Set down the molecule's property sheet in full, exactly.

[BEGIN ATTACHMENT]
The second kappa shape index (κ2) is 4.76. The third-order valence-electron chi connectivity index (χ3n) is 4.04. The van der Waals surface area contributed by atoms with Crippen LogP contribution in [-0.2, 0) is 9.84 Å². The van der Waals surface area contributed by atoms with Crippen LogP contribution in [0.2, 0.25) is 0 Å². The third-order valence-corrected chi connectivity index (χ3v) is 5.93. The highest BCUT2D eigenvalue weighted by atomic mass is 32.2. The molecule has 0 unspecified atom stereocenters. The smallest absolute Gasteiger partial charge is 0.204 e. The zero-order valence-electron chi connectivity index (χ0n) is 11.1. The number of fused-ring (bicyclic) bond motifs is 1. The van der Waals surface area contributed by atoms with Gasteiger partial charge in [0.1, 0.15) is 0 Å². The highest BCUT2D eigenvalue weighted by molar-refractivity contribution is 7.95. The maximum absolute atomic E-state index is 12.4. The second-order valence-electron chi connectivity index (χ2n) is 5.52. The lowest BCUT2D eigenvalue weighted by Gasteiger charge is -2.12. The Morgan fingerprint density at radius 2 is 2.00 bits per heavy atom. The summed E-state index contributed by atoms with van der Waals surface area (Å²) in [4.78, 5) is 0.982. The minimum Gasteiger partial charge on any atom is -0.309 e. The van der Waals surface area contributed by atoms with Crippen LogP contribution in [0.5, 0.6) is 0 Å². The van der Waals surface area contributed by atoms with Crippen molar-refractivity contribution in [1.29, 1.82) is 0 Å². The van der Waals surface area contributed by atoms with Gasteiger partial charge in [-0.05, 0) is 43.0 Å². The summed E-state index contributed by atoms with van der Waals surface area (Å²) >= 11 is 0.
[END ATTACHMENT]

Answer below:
The second kappa shape index (κ2) is 4.76. The third-order valence-electron chi connectivity index (χ3n) is 4.04. The van der Waals surface area contributed by atoms with Crippen LogP contribution in [-0.2, 0) is 9.84 Å². The van der Waals surface area contributed by atoms with Crippen LogP contribution in [0.2, 0.25) is 0 Å². The third-order valence-corrected chi connectivity index (χ3v) is 5.93. The highest BCUT2D eigenvalue weighted by atomic mass is 32.2. The molecule has 0 unspecified atom stereocenters. The smallest absolute Gasteiger partial charge is 0.204 e. The zero-order valence-electron chi connectivity index (χ0n) is 11.1. The number of fused-ring (bicyclic) bond motifs is 1. The van der Waals surface area contributed by atoms with Gasteiger partial charge in [0.1, 0.15) is 0 Å². The highest BCUT2D eigenvalue weighted by molar-refractivity contribution is 7.95. The maximum absolute atomic E-state index is 12.4. The second-order valence-electron chi connectivity index (χ2n) is 5.52. The lowest BCUT2D eigenvalue weighted by Gasteiger charge is -2.12. The Morgan fingerprint density at radius 2 is 2.00 bits per heavy atom. The summed E-state index contributed by atoms with van der Waals surface area (Å²) in [4.78, 5) is 0.982. The minimum Gasteiger partial charge on any atom is -0.309 e. The van der Waals surface area contributed by atoms with Crippen LogP contribution in [0.5, 0.6) is 0 Å². The van der Waals surface area contributed by atoms with Crippen molar-refractivity contribution in [1.29, 1.82) is 0 Å². The van der Waals surface area contributed by atoms with Gasteiger partial charge in [-0.05, 0) is 43.0 Å². The summed E-state index contributed by atoms with van der Waals surface area (Å²) >= 11 is 0.